In business, clear and rapid communication is always important, but it’s most important in healthcare, where saving minutes or even seconds can make all the difference. A growing number of healthcare organizations are adopting video conferencing to improve communications both internally and with patients. The potential benefits are huge.
Internal video conferencing and telepresence technology can help healthcare organizations better manage rapidly escalating costs, accelerate innovation, deliver high-quality care, and maximize the use of skilled resources. Doctor-patient videoconferencing has the potential to broaden access to healthcare, add convenience, and lower costs, according to a recent InformationWeek article examining the results of its 2013 Healthcare IT Priorities survey. (The survey found that 28% of respondents are already using some form of doctor-patient video communication.)
I often get asked by customers and partners what it takes to create an activity-based workplace – one that gets employees out of assigned cubicles and gives them a variety of spaces to use based on what they need to do and who they need to connect with throughout the day.
There’s no doubt that the physical environment in which we work is important. Spaces that are clean, well-lit, and attractive can go a long way towards fostering productivity, positive attitudes, and teamwork. But configuring your physical space is just one part of the overall solution.
Embedding collaboration technology into your space design is critical to the success of any workplace transformation effort. Employees need seamless, uninterrupted access to the information they need to get their jobs done. And the tools they use must be as intuitive as their own personal devices.
By “intuitive,” I mean being able to:
Make and receive calls on any device, whether it’s a desk phone, laptop, mobile phone or tablet
Access email and corporate intranet anywhere on campus – wirelessly and securely
Find people in your organization, check availability, and connect using instant messaging, voice, video, desktop sharing, or conferencing
Engage in real-time, face-to-face collaboration and team building sessions – both planned and spontaneous – with colleagues around the globe
These are the ways in which workplace transformation can improve productivity Read More »
Collaboration is an inherently social concept. It’s about people and connection. It’s about communicating, working together, interacting to meet goals, accomplishing tasks, innovating, and creating. Just as people have unique personalities, so do the ways they collaborate for business, whether 1:1 or in groups, in structured meetings or hallway conversations, sitting at desks or on park benches, in real-time conversations or long-term interactions.
As technology evolves and geography becomes less relevant to connecting with others, the options for how we collaborate multiply. And multiply again. But technology itself is an enabler of collaboration, the value is in the connections that people make – with each other, information, and ideas.
Finding ways to improve the connections between people and the information they need to share is critical to improving business. From our perspective we want the technology to disappear; providing the ability for people to interact in the ways they interact best, wherever they are.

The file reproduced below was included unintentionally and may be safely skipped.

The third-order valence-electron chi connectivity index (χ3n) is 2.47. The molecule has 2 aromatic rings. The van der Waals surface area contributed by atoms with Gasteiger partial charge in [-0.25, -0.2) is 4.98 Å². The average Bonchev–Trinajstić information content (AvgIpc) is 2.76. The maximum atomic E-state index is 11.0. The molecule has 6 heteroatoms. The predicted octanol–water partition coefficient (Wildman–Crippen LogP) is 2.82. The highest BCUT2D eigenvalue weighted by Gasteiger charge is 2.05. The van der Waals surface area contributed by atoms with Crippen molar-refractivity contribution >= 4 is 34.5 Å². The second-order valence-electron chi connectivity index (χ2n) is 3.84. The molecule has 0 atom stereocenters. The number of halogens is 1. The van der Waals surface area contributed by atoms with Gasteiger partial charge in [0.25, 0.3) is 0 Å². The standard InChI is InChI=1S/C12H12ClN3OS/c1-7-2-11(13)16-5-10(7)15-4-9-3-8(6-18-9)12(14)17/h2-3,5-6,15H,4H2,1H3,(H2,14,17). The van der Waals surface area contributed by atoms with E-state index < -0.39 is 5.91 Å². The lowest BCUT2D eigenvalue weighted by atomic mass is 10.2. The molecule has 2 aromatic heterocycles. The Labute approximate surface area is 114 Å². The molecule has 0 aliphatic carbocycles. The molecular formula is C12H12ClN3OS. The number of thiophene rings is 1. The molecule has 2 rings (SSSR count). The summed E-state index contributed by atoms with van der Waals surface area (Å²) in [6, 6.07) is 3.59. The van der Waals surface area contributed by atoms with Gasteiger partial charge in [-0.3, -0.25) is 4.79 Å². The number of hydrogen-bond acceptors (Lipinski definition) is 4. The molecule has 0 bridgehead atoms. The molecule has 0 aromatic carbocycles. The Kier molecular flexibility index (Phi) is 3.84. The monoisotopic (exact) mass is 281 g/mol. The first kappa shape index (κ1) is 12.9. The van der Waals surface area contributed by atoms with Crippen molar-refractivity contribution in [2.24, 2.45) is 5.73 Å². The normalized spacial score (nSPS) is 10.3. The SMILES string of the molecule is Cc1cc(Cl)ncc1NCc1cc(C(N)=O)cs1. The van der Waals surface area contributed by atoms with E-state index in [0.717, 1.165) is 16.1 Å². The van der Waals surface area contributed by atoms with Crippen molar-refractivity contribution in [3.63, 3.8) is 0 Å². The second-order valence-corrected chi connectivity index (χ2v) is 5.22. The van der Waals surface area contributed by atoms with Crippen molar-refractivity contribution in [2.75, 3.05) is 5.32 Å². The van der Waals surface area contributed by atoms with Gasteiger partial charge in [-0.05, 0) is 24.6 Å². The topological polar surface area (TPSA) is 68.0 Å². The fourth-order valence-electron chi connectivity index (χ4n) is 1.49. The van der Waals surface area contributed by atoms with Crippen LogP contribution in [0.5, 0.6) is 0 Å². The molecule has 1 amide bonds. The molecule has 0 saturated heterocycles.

“Alone we can do so little; together we can do so much.”―Helen Keller
We see great value in providing social solutions to our customers. Bringing together social networking with communications technology provides people with the means to collaborate and gives them flexibility to do the best work they can. Like Helen Keller, we believe people working together can achieve extraordinary things. We believe the same is true of companies.
Increasingly, organizations are looking for ways to integrate social solutions into their collaboration tools and business processes. Throughout the past decade, Cisco has continued to weave social into the fabric of our own collaboration portfolio. At the same time, we continuously looked for opportunities to collaborate with other companies to integrate new technologies and improve what we can offer our customers – bringing the best of the best together to provide our customers with the ideal solution to fit their business needs.
In the quest for speed, how leaders are engaging employees differently
I recently had a Fortune 100 CEO tell me he wants to “flatten access” in his organization. It’s a familiar theme talking to customers around the world, as leaders seek out innovative ways to get their teams executing faster. More and more I’m hearing about leaders putting a modern twist on the classic “town hall” meeting format – sort of a New England-style public meeting and social media all mixed together – as a new way to mobilize their teams.
What’s at stake, of course, is the company’s ability to get to opportunities faster – faster than competitors. Shortening the time it takes to move from a decision in a conference room to galvanizing action on a team is the most often cited pain-point I hear when I ask customers about their collaboration challenges. Here’s the rub: most organizations aren’t great at engaging their employees, according to Gallup – only 30% of employees feel engaged.
When we think of innovation, we tend to associate it with technology. The innovation being demonstrated in the online, virtual town hall meetings comes in the form of employee engagement, shifting dramatically how you communicate to your team. At the heart of the innovation is the recognition that people need more than “goals” or “priorities” when being lead. My friend Peter Guber said recently that people have a need for “emotional understanding.”
The new town hall meeting is intrinsically designed to foster understanding – and in doing so, mobilize teams even faster for execution.